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Le Chateaubriand, Paris


Restaurants & Bars 5

Le Chateaubriand, Paris

food.snob | Oct 21, 2009 12:39 AM

these are my thoughts on my meal here last June.
Please click for full commentary + photography:

Iñaki Aizpitarte could be the coolest chef in Paris. Tall and swarthy, wearing three-day-old stubble and pastel yellow socks, he can often be seen behind the bar of Le Chateaubriand entertaining his regular chic clientele that includes actors, artists, media-types and, of course, foodies.

Recently, the chef has received serious praise and been invited to show off his cooking in such cities as Madrid, Copenhagen, Melbourne and nearly New York (he was unable to participate at Omnivore NYC as he had forgotten to renew his passport), but in actuality, he became a chef really by accident and relatively late in life.

The youngest of five children, Aizpitarte was born in Besançon then brought up when a teenager in Hendaye – basically the closest French town to the Basque homeland from which his parents fled to escape General Franco’s regime. After finishing school, he set out on his own only eighteen and penniless. A string of sundry jobs followed: he was a stonemason with Compagnons du Devoir in Angers (‘they were too strict, it lasted two months’); a landscape painter alongside his uncle in Dax (‘I enjoyed the mornings in the gardens’); before arriving in Bordeaux to study oenology (he attended five lectures in five years). In 1999, with only five-hundred Francs to his name, the twenty-six-year-old Iñaki decided to visit Israel. There, he ended up washing dishes at the Rozata restaurant, where he ‘helped when they were in the juice’ – no surprise then that Midnight Cowboy is his favourite film. Impressing the Serbian chef, the Frenchman was soon put behind the stove – ‘he taught me the basics,’ he says, ‘I knew instantly that’s what I wanted to do. That was it.’ A subsequent spell touring Latin America preceded his return to France and arrival in Paris.

Cooking school was not an option financially so he taught himself whilst working his way through the city’s kitchens. He began at Café des Délices under Gilles Choukroun, who would later become influential as head of one of the new waves rippling through French gastronomy. In 2003, Aizpitarte moved to la Famille in Montmartre where he first caused controversy and won acclaim for his creative cooking. Two years on and he was at Transversal, Laurent Chareau’s restaurant within the Mac/Val modern arts museum in Vitry-sur-Seine, just outside of Paris. Dishes here were inspired by the exhibits – the chef once served a course comprising just a single, peeled apple pip. Another two years later and he was ready for his own venture. Thus, together with Frédéric Peneau, the former owner of Café Burq whom he first met whilst at la Famille (the pair were practically neighbours), he bought a historic bistro near Belleville in April 2006. it was an instant hit with its immediate success underscored domestically by being declared Le Fooding’s Best Restaurant (2006) and worldwide by the San Pellegrino Breakthrough Prize (2008).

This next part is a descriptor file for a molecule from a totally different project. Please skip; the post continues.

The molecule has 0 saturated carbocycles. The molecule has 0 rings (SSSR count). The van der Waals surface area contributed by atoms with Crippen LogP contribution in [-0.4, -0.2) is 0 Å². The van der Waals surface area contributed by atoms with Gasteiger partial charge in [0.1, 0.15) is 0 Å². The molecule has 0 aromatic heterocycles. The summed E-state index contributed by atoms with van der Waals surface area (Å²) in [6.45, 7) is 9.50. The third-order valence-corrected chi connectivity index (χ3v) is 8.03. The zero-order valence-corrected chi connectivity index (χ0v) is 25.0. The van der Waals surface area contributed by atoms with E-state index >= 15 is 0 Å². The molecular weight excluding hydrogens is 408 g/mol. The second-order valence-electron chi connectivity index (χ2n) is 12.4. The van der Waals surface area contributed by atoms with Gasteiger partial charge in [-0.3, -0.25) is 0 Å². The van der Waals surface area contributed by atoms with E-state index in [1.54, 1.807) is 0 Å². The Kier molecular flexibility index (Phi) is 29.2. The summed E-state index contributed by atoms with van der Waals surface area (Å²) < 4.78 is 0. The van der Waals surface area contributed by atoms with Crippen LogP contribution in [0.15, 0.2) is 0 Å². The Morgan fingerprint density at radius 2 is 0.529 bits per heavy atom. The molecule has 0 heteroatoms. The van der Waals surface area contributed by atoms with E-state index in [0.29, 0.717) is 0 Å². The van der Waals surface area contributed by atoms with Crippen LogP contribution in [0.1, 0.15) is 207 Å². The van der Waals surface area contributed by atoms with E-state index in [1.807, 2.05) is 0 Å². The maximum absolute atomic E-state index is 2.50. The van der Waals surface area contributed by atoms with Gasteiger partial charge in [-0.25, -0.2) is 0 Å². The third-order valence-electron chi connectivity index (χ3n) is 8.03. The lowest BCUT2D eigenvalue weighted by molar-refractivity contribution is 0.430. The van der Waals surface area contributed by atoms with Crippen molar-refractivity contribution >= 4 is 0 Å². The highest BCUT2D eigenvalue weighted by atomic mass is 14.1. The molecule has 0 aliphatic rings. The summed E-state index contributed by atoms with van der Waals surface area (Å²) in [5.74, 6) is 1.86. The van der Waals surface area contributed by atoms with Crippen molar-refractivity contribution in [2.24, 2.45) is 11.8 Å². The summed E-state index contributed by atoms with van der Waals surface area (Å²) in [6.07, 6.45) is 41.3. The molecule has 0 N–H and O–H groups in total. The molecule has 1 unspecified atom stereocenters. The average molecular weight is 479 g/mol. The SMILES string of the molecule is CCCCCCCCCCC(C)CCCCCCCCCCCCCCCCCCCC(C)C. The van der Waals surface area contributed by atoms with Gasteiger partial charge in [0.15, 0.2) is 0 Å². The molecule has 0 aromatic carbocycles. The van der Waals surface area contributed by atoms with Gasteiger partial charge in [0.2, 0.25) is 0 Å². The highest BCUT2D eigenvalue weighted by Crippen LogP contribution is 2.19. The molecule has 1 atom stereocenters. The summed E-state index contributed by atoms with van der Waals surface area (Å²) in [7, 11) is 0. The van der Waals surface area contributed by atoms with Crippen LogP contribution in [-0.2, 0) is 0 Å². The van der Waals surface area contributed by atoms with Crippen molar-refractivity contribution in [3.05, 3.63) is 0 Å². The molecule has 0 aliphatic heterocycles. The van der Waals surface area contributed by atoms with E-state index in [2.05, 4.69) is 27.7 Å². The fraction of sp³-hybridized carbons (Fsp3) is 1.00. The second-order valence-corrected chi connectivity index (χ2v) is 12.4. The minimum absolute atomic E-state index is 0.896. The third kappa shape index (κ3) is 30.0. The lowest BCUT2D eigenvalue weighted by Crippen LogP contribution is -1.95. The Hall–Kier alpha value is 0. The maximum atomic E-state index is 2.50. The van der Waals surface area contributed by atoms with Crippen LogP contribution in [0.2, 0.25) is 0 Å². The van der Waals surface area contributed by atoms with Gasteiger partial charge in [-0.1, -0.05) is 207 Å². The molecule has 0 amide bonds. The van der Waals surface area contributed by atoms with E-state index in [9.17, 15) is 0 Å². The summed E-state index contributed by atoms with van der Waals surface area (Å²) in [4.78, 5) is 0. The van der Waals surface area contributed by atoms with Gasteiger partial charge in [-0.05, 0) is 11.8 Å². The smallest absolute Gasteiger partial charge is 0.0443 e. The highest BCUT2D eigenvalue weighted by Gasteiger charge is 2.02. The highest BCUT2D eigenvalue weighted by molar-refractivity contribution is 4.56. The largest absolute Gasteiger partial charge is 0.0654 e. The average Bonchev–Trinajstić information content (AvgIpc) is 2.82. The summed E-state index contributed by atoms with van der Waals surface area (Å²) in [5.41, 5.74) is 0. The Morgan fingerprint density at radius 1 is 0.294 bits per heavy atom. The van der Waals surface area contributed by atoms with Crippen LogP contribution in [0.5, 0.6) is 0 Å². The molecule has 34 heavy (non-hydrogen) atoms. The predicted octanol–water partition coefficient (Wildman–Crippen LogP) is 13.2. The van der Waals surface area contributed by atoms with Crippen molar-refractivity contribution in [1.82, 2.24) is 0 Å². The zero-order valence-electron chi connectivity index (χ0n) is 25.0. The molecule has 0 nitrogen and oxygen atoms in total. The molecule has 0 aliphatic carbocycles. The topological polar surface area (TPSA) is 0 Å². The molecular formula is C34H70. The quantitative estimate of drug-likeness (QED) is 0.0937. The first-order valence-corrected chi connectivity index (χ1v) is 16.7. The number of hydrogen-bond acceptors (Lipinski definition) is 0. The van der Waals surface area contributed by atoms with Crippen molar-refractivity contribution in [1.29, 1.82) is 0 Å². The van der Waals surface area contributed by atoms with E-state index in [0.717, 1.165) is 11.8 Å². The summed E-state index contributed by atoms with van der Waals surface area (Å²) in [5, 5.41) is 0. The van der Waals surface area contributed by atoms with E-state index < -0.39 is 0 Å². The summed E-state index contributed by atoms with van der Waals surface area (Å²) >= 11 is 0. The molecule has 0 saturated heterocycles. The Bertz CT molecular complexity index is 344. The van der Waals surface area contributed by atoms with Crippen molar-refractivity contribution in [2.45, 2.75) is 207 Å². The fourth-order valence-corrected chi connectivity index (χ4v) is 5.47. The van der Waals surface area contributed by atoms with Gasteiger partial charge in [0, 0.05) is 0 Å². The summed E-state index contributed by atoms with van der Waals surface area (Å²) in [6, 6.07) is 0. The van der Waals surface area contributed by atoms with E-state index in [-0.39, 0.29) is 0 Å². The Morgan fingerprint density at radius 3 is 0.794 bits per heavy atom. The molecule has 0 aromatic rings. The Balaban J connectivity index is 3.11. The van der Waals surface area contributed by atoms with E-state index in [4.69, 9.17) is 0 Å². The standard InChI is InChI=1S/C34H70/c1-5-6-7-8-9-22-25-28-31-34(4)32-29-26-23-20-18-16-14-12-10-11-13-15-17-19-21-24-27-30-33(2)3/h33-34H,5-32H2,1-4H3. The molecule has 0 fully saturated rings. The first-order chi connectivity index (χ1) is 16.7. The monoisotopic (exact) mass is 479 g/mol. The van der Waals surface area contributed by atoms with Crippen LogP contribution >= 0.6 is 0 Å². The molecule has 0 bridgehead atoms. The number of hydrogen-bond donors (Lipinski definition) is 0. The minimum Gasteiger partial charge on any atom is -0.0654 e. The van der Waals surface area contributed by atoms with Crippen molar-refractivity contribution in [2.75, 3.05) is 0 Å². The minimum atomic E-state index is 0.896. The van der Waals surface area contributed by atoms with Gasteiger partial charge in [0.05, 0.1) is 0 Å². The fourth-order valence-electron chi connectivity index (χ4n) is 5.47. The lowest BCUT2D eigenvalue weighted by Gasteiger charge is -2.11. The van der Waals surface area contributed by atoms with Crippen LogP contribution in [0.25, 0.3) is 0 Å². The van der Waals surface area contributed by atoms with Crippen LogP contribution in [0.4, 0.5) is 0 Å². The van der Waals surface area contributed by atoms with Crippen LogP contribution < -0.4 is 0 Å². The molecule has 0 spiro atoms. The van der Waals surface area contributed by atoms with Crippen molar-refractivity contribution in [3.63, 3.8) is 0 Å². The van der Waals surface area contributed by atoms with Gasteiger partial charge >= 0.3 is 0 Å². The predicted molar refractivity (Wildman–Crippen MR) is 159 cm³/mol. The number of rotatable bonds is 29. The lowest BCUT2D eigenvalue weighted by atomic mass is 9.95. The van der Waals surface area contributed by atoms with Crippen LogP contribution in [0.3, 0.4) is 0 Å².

The old bistro, once a grocer, was a serendipitous discovery. Located on a large, sycamore-saddled avenue close to Goncourt, the restaurant’s wide-open façade sitting within its small burgundy frame barely sticks out from the street’s shops. Having kept the same name, Aizpitarte and Peneau also kept the same time-worn, masculine interior. A vintage zinc bar rests upon dark rosewood on one side of the space with espresso machine, heavy-duty slicer, shelved drinks bottles and chalk-scribbled blackboards behind. Hard chairs and naked tables, snugly set as if in a canteen and fashioned from the same deep, roseate timber, clutter the colour-speckled grey mesh-mosaic floor. Creamy, almost empty walls are skirted by a metre-or-so of burgundy. A third, much larger blackboard bearing the names of the chef’s friends hangs in the room’s centre whilst a wall-to-wall mirror lines the backend of the restaurant near the somewhat exposed kitchen. Lighting is from two chandeliers, three glass globes and a perforated skylight on the high ceiling, but the space still remains rather dim. A service station on which loafs of bread are freshly cut stands near the bar. Tables carry cutlery and simple glassware.

A photocopied piece of paper dictates the day’s menu…